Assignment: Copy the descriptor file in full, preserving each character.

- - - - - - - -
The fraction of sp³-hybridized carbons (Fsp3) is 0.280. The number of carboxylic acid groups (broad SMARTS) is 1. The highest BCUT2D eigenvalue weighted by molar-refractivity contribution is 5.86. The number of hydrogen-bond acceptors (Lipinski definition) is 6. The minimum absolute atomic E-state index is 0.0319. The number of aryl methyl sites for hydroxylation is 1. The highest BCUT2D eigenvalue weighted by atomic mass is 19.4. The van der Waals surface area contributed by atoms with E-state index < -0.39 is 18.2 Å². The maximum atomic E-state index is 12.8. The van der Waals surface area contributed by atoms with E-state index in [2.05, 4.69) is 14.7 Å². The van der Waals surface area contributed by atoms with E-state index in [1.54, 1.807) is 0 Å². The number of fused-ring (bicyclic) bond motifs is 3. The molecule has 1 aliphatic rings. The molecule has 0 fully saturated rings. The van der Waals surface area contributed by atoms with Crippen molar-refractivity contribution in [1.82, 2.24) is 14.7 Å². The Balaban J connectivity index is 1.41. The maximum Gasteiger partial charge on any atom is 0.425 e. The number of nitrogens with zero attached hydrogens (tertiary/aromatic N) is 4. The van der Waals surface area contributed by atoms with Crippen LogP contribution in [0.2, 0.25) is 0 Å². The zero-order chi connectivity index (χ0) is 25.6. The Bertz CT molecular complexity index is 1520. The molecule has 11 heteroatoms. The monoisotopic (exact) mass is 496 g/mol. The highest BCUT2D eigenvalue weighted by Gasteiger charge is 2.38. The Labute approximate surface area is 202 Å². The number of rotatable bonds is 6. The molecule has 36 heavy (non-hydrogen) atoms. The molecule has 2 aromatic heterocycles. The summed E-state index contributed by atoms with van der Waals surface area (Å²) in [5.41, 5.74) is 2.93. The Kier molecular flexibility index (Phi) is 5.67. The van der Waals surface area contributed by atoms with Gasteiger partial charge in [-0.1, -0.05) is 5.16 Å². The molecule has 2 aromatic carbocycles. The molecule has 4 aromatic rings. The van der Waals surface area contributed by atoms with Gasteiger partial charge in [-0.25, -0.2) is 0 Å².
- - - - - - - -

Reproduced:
The fraction of sp³-hybridized carbons (Fsp3) is 0.280. The number of carboxylic acid groups (broad SMARTS) is 1. The highest BCUT2D eigenvalue weighted by molar-refractivity contribution is 5.86. The number of hydrogen-bond acceptors (Lipinski definition) is 6. The minimum absolute atomic E-state index is 0.0319. The number of aryl methyl sites for hydroxylation is 1. The highest BCUT2D eigenvalue weighted by atomic mass is 19.4. The van der Waals surface area contributed by atoms with E-state index < -0.39 is 18.2 Å². The maximum atomic E-state index is 12.8. The van der Waals surface area contributed by atoms with E-state index in [2.05, 4.69) is 14.7 Å². The van der Waals surface area contributed by atoms with E-state index in [1.54, 1.807) is 0 Å². The number of fused-ring (bicyclic) bond motifs is 3. The molecule has 1 aliphatic rings. The molecule has 0 fully saturated rings. The van der Waals surface area contributed by atoms with Crippen molar-refractivity contribution in [1.82, 2.24) is 14.7 Å². The Balaban J connectivity index is 1.41. The maximum Gasteiger partial charge on any atom is 0.425 e. The number of nitrogens with zero attached hydrogens (tertiary/aromatic N) is 4. The van der Waals surface area contributed by atoms with Crippen LogP contribution in [0.2, 0.25) is 0 Å². The zero-order chi connectivity index (χ0) is 25.6. The Bertz CT molecular complexity index is 1520. The molecule has 11 heteroatoms. The monoisotopic (exact) mass is 496 g/mol. The highest BCUT2D eigenvalue weighted by Gasteiger charge is 2.38. The Labute approximate surface area is 202 Å². The number of rotatable bonds is 6. The molecule has 36 heavy (non-hydrogen) atoms. The molecule has 2 aromatic heterocycles. The summed E-state index contributed by atoms with van der Waals surface area (Å²) in [5.41, 5.74) is 2.93. The Kier molecular flexibility index (Phi) is 5.67. The van der Waals surface area contributed by atoms with Gasteiger partial charge in [-0.1, -0.05) is 5.16 Å². The molecule has 2 aromatic carbocycles. The molecule has 4 aromatic rings. The van der Waals surface area contributed by atoms with Gasteiger partial charge in [-0.25, -0.2) is 0 Å².